I've been to the Ayala Museum's diorama exhibit several times already and I learn something new each time. In my last two visits though, my eyes were led to possible "Easter eggs" in the dioramas. Perhaps the craftsmen from Paete, Laguna injected their sense of humour into the tableaus.
In the diorama below, for instance, the scene was all about the trade between the Chinese merchants and the Filipino rulers. The Chinese were trading ceramics and other goods from the mainland for turtle shells, buffalo horns, etc. This trade between the Chinese and the Filipinos explain the strong business relationships that exist even today; and how the Philippines became rich in archeological sites (with all those pottery shards). And this was in pre-Hispanic Philippines.
However, what I found funny with this diorama was the man at the back, seemingly carrying things that were either sold to or sold by this man. Why? Because while the rest of the male characters were either wearing billowy robes or bahags, he was wearing denim pants... way before denim pants were first mentioned.
The next scene features the death of General Gregorio del Pilar at Tirad Pass; his martyrdom allowing Emilio Aguinaldo to escape and to reach Palanan, Isabela without Americans at his tail.
I found a few interesting things about this tableau. It puts to question whether del Pilar is a great general as history books suggest. First, the Filipino contingent had the reconnaissance advantage: they were supposedly at a better position because they had the higher location, perfect for shooting at the enemy from strategic locations. But this positioning didn't work because the Filipino contingent was almost totally wiped out by the much larger American force. Second, del Pilar was on a sparsely vegetated part of the pass, which made him an easy target. But not only that... he was on a horse! He's highly visible... a sitting duck, quite literally. No wonder the Filipino team, already outnumbered as it was, lost. They didn't maximize the strategic advantage presented to them! Again, this is just based on the diorama.
Andres Bonifacio is known as the hero who got the Filipinos to get their act together and fight for their independence from the Spanish colonisers. The scene below is the Cry of Pugadlawin, which was made popular by attendees infamously tearing up their cedulas. It must be a scary time to be in but everyone seemed brave and ready to face the Spaniards. Now, what I found funny in the diorama was the presence of women who were cooking the meal for everyone in attendance. And then there's the guy who was pooping in the outhouse and the elderly man who wasn't participating in any of the exciting activities outside the house. Seldom do these scenes make into the cuts of movies about Philippine history. I'm happy that the diorama makers made sure that this part of Philippine culture gets represented.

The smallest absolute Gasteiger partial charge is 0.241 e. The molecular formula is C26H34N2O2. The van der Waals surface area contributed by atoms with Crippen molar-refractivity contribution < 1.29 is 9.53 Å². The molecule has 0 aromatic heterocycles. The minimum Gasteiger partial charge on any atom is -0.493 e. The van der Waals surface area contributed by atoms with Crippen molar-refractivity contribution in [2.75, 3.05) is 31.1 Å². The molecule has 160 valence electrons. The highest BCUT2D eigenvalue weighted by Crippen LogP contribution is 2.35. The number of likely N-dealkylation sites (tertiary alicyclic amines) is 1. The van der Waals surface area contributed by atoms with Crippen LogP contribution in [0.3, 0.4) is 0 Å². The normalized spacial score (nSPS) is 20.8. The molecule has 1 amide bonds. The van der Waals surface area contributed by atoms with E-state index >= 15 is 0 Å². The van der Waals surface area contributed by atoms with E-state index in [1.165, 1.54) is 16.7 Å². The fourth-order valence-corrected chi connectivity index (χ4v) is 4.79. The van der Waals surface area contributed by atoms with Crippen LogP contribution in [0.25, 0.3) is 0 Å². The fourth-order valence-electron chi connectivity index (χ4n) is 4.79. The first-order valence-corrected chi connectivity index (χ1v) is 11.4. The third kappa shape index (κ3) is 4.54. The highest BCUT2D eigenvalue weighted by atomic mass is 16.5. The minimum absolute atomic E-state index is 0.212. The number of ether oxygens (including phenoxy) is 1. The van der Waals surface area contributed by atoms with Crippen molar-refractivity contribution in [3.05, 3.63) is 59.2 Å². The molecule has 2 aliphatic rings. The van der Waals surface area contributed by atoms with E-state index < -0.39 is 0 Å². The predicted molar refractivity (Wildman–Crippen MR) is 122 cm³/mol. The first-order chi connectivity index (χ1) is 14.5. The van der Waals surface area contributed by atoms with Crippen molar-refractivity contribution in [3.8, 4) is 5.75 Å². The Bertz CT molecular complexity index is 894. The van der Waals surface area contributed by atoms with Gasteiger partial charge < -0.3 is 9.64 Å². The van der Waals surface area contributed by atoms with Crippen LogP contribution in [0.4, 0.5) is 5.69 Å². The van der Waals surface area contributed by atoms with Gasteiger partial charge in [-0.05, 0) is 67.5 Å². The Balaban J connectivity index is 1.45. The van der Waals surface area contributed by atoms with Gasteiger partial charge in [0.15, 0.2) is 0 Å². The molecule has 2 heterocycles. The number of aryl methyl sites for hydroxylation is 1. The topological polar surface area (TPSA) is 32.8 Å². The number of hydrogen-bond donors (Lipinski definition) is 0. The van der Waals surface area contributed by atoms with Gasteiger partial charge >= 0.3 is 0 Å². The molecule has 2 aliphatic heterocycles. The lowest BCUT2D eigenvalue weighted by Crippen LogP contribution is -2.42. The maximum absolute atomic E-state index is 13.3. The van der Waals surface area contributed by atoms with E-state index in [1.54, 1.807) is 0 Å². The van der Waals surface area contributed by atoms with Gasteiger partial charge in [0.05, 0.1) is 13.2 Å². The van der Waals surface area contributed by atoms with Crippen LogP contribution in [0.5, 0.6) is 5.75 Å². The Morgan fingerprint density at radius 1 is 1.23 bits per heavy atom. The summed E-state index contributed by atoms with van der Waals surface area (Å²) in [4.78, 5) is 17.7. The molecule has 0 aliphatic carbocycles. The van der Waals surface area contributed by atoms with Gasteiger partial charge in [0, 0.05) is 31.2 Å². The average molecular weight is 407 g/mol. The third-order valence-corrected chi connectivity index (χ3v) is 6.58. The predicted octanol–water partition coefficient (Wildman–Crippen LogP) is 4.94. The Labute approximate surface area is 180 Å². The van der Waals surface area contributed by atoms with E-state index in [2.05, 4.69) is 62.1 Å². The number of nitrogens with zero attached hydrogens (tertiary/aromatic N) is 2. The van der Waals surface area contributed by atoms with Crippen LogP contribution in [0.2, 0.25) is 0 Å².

In the next diorama, President Emilio Aguinaldo was holding office in the mountains. I was caught in surprise when I saw that there's a cat under the window! Again, like the old man in the previous diorama, the cat wasn't interested in the goings-on that had the potential to change history. It only cared about eating, methinks.
The next diorama, if I'm not mistaken, is about the arrival of Americans or something about the naval capacity of the Americans. I just found it weird that a sailor would be talking to something hidden in the ship's navigation instrument.
And finally, the diorama depicting the declaration of independence led by President Emilio Aguinaldo. I found it funny because aside from the ever-present pets, there was a man carried on a hammock. I presume that this was Apolinario Mabini. Anyway, it was special because it reminded me of the crippled man who was lowered down a hole of the roof of the synagogue where Jesus was teaching.
Seeing the finer details of the dioramas means that I have been visiting the area too much... more than twice a month sometimes! I wonder what Easter eggs I'll see next time...